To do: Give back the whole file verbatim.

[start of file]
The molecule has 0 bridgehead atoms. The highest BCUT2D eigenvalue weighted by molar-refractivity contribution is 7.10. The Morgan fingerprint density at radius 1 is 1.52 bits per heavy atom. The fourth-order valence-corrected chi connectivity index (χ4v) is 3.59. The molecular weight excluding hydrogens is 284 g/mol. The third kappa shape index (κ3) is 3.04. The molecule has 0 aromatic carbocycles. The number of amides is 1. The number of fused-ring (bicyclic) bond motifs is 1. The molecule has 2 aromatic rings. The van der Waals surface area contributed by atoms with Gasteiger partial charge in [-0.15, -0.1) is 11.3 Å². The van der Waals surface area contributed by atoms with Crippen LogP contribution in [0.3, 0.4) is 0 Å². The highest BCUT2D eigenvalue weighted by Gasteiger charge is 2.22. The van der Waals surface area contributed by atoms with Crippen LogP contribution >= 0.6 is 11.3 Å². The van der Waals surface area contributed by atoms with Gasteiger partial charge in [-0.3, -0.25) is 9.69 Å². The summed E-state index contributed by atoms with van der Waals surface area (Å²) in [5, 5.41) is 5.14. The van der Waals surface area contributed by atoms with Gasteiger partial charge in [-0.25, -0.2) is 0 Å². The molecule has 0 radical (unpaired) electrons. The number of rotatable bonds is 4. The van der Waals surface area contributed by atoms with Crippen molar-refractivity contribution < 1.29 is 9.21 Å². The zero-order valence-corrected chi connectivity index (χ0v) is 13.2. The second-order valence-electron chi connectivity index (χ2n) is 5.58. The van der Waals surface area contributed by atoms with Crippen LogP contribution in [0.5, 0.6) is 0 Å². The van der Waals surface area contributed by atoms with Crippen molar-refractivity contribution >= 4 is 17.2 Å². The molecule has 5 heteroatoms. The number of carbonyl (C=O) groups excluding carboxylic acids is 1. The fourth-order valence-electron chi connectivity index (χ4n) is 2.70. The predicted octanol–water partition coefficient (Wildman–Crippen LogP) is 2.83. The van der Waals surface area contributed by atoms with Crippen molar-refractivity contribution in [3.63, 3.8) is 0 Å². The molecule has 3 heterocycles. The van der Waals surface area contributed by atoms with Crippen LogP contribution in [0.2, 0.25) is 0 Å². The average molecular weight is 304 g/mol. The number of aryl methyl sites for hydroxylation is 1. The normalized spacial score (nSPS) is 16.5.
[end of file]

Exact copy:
The molecule has 0 bridgehead atoms. The highest BCUT2D eigenvalue weighted by molar-refractivity contribution is 7.10. The Morgan fingerprint density at radius 1 is 1.52 bits per heavy atom. The fourth-order valence-corrected chi connectivity index (χ4v) is 3.59. The molecular weight excluding hydrogens is 284 g/mol. The third kappa shape index (κ3) is 3.04. The molecule has 0 aromatic carbocycles. The number of amides is 1. The number of fused-ring (bicyclic) bond motifs is 1. The molecule has 2 aromatic rings. The van der Waals surface area contributed by atoms with Gasteiger partial charge in [-0.15, -0.1) is 11.3 Å². The van der Waals surface area contributed by atoms with Crippen LogP contribution in [0.3, 0.4) is 0 Å². The highest BCUT2D eigenvalue weighted by Gasteiger charge is 2.22. The van der Waals surface area contributed by atoms with Crippen LogP contribution >= 0.6 is 11.3 Å². The van der Waals surface area contributed by atoms with Gasteiger partial charge in [-0.3, -0.25) is 9.69 Å². The summed E-state index contributed by atoms with van der Waals surface area (Å²) in [5, 5.41) is 5.14. The van der Waals surface area contributed by atoms with Gasteiger partial charge in [-0.25, -0.2) is 0 Å². The molecule has 0 radical (unpaired) electrons. The number of rotatable bonds is 4. The van der Waals surface area contributed by atoms with Crippen molar-refractivity contribution < 1.29 is 9.21 Å². The zero-order valence-corrected chi connectivity index (χ0v) is 13.2. The second-order valence-electron chi connectivity index (χ2n) is 5.58. The van der Waals surface area contributed by atoms with Crippen LogP contribution in [0.5, 0.6) is 0 Å². The van der Waals surface area contributed by atoms with Crippen molar-refractivity contribution >= 4 is 17.2 Å². The molecule has 5 heteroatoms. The number of carbonyl (C=O) groups excluding carboxylic acids is 1. The fourth-order valence-electron chi connectivity index (χ4n) is 2.70. The predicted octanol–water partition coefficient (Wildman–Crippen LogP) is 2.83. The van der Waals surface area contributed by atoms with Crippen molar-refractivity contribution in [3.63, 3.8) is 0 Å². The molecule has 3 heterocycles. The van der Waals surface area contributed by atoms with Crippen LogP contribution in [0.2, 0.25) is 0 Å². The average molecular weight is 304 g/mol. The number of aryl methyl sites for hydroxylation is 1. The normalized spacial score (nSPS) is 16.5.